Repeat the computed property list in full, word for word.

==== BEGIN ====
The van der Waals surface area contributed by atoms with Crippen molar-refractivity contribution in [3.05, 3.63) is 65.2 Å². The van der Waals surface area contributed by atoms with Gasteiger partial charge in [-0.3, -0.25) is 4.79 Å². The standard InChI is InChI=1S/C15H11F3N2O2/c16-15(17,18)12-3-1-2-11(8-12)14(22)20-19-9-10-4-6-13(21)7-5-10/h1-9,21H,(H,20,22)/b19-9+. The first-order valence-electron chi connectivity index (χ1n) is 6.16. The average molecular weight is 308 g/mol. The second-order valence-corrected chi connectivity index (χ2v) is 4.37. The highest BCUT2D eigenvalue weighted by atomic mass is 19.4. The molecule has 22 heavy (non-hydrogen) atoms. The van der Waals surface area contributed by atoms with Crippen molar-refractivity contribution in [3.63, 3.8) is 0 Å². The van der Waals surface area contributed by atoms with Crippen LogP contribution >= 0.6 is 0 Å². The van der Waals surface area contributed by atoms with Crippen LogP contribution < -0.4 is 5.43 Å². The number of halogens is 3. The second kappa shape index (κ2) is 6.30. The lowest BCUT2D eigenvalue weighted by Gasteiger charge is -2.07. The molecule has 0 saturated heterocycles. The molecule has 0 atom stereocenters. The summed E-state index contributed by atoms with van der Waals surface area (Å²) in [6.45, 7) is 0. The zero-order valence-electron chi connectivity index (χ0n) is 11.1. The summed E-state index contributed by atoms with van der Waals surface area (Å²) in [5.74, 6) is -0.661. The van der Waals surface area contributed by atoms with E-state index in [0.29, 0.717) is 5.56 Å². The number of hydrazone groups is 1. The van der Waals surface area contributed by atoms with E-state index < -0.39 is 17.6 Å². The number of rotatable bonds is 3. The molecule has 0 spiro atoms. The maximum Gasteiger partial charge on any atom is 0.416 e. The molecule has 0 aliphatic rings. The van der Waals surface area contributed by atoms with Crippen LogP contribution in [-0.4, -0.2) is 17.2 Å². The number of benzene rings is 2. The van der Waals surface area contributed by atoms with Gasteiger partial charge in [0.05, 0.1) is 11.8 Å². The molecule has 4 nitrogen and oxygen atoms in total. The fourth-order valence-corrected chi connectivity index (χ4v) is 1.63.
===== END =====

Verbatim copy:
The van der Waals surface area contributed by atoms with Crippen molar-refractivity contribution in [3.05, 3.63) is 65.2 Å². The van der Waals surface area contributed by atoms with Gasteiger partial charge in [-0.3, -0.25) is 4.79 Å². The standard InChI is InChI=1S/C15H11F3N2O2/c16-15(17,18)12-3-1-2-11(8-12)14(22)20-19-9-10-4-6-13(21)7-5-10/h1-9,21H,(H,20,22)/b19-9+. The first-order valence-electron chi connectivity index (χ1n) is 6.16. The average molecular weight is 308 g/mol. The second-order valence-corrected chi connectivity index (χ2v) is 4.37. The highest BCUT2D eigenvalue weighted by atomic mass is 19.4. The molecule has 22 heavy (non-hydrogen) atoms. The van der Waals surface area contributed by atoms with Crippen molar-refractivity contribution in [3.63, 3.8) is 0 Å². The van der Waals surface area contributed by atoms with Crippen LogP contribution >= 0.6 is 0 Å². The van der Waals surface area contributed by atoms with Crippen LogP contribution < -0.4 is 5.43 Å². The number of halogens is 3. The second kappa shape index (κ2) is 6.30. The lowest BCUT2D eigenvalue weighted by Gasteiger charge is -2.07. The molecule has 0 saturated heterocycles. The molecule has 0 atom stereocenters. The summed E-state index contributed by atoms with van der Waals surface area (Å²) in [6.45, 7) is 0. The zero-order valence-electron chi connectivity index (χ0n) is 11.1. The summed E-state index contributed by atoms with van der Waals surface area (Å²) in [5.74, 6) is -0.661. The van der Waals surface area contributed by atoms with E-state index in [0.29, 0.717) is 5.56 Å². The number of hydrazone groups is 1. The van der Waals surface area contributed by atoms with E-state index < -0.39 is 17.6 Å². The number of rotatable bonds is 3. The molecule has 0 spiro atoms. The maximum Gasteiger partial charge on any atom is 0.416 e. The molecule has 0 aliphatic rings. The van der Waals surface area contributed by atoms with Crippen LogP contribution in [-0.4, -0.2) is 17.2 Å². The number of benzene rings is 2. The van der Waals surface area contributed by atoms with Gasteiger partial charge in [0.05, 0.1) is 11.8 Å². The molecule has 4 nitrogen and oxygen atoms in total. The fourth-order valence-corrected chi connectivity index (χ4v) is 1.63.